What Is Curb Appeal?
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Why Is Curb Appeal Important?
Curb appeal matters because it takes advantage of first impressions. It allows buyers to immediately judge a house based on its general aesthetic attractiveness from a certain distance before they even reach the front door. For this reason, curb appeal is important to both buyers and sellers because a property’s exterior appearance is often indicative of the quality of its interior.
Sellers who wish to maximize the gains from their property often make minimum improvements to it before listing it on the market, whether it is the average homeowner or a real estate investor who does fix-and-flips. Curb appeal can not only allow a seller to raise their asking price, but it may also allow them to sell the house more quickly.
However, improving a property’s curb appeal is not restricted to selling. A homeowner may invest in increasing their property’s curb appeal simply because it gives them a sense of pride in owning an attractive house. It is as much about psychological well-being as it is about financial satisfaction.
How Much Value Does Curb Appeal Add?
Researchers at the University of Alabama and the University of Texas at Arlington published a study in the Journal of Real Estate Finance and Economics that curb appeal can account for as much as 7% of the home’s value when sold. Data shows that it may even be double (14%) for cold residential markets.
An earlier study by researchers at Michigan State University agrees with this assessment. The study revealed that landscaped facades contributed to a higher perception of home value by as much as 11%. Among other things in the study, they found that:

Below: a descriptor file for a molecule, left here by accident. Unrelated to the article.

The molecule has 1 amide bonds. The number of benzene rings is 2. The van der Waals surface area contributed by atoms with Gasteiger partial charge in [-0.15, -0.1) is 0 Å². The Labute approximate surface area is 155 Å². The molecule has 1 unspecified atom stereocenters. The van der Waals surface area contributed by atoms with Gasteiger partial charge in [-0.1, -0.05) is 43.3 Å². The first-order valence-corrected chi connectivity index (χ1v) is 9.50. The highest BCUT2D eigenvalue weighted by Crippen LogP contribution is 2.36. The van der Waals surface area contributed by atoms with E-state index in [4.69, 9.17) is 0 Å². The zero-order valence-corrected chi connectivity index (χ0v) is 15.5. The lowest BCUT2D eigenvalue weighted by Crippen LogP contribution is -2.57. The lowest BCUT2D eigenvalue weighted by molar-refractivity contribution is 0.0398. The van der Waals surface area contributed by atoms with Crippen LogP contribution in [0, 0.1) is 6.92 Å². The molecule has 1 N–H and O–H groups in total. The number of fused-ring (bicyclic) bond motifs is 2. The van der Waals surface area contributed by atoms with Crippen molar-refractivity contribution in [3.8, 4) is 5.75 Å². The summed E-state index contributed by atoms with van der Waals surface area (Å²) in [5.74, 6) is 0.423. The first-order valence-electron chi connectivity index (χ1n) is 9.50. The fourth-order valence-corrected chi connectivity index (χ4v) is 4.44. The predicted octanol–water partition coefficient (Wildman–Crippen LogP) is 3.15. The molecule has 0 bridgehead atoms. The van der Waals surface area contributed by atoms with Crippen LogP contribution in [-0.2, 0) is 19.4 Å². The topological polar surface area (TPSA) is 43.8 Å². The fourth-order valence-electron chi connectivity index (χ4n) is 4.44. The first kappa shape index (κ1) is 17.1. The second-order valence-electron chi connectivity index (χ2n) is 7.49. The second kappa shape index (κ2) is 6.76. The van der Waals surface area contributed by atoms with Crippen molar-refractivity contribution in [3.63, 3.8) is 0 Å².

- Landscaping adds up to 14% resell value and up to six weeks faster selling.
- An updated roof adds up to 105% return on investment (ROI).
- New doors can increase ROI by 90%.
- Power washing and decluttering the exterior can add up to $15,000 to home values.
Improving Curb Appeal
There are many ways to boost the curb appeal of any home. Some of them are more cost-effective than others, as recommended by Remodeling Magazine’s Cost vs. Value Report (updated yearly). In general, some projects recoup more of their cost when resold, but others even yield a negative value (which means the cost outweighs the benefits).
Here are some of the best ways a homeowner can add curb appeal to their property, from easiest to most time-consuming and expensive.
Adding flowers and greenery is an easy yet impactful way to boost a home’s curb appeal as they make the property look more inviting. Flowers, shrubs, and crawling plants can also accentuate or frame windows, doors, entryways, and many other key visual points. Standing and hanging planters can be used closer to the house.
The choice of flowers or live plants depends on how much the homeowner can maintain or what the property typically needs. For example, low-maintenance flowers like a lily of the valley can be great for busy homeowners, while fast-blooming ones like a black-eyed Susan work for those who need to sell their properties quickly.
Minor imperfections can have a major effect on curb appeal. Examples are busted light bulbs, chipped or peeling paint, cracked window or door glass, ripped bug screens, collapsed gutters, or mold stains. Most of these can be replaced from a trip to the nearest hardware store.
Power or pressure washing can also make a difference in terms of curb appeal, as it can remove deep-seated grime and dirt in the cracks and crevices of window casings, siding, deck, sidewalks, and other exterior components. A decent pressure washer can pay for itself after five uses.
Otherwise, if the siding itself is too old, some sellers would rather replace the siding than spend time trying to identify and repair small issues. The same goes for windows, though they are often more difficult because of their sheer number of parts, especially if the style is unconventional. In both components, the cost recouped may vary depending on the material of the replacement.